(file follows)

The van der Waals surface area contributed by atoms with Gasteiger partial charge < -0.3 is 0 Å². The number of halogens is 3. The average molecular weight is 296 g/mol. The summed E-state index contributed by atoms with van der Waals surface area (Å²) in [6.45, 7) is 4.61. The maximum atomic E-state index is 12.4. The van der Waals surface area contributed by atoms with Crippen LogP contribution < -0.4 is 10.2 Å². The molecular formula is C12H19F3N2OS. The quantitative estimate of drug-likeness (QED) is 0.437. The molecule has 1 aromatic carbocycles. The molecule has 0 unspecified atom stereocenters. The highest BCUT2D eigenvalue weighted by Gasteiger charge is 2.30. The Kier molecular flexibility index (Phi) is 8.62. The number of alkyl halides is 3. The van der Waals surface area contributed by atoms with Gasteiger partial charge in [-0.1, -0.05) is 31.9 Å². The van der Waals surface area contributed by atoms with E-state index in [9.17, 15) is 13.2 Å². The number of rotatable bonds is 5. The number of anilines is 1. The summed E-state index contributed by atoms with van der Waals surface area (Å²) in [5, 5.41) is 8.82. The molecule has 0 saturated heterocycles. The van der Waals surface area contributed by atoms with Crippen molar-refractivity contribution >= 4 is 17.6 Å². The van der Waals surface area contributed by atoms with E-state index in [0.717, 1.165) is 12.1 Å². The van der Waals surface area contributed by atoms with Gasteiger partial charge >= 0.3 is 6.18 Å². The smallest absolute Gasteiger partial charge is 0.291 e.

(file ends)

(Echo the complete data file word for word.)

The van der Waals surface area contributed by atoms with Gasteiger partial charge < -0.3 is 0 Å². The number of halogens is 3. The average molecular weight is 296 g/mol. The summed E-state index contributed by atoms with van der Waals surface area (Å²) in [6.45, 7) is 4.61. The maximum atomic E-state index is 12.4. The van der Waals surface area contributed by atoms with Crippen LogP contribution < -0.4 is 10.2 Å². The molecular formula is C12H19F3N2OS. The quantitative estimate of drug-likeness (QED) is 0.437. The molecule has 1 aromatic carbocycles. The molecule has 0 unspecified atom stereocenters. The highest BCUT2D eigenvalue weighted by Gasteiger charge is 2.30. The Kier molecular flexibility index (Phi) is 8.62. The number of alkyl halides is 3. The van der Waals surface area contributed by atoms with Gasteiger partial charge in [-0.1, -0.05) is 31.9 Å². The van der Waals surface area contributed by atoms with E-state index in [9.17, 15) is 13.2 Å². The number of rotatable bonds is 5. The number of anilines is 1. The summed E-state index contributed by atoms with van der Waals surface area (Å²) in [5, 5.41) is 8.82. The molecule has 0 saturated heterocycles. The van der Waals surface area contributed by atoms with Crippen molar-refractivity contribution >= 4 is 17.6 Å². The van der Waals surface area contributed by atoms with E-state index in [0.717, 1.165) is 12.1 Å². The van der Waals surface area contributed by atoms with Gasteiger partial charge >= 0.3 is 6.18 Å². The smallest absolute Gasteiger partial charge is 0.291 e.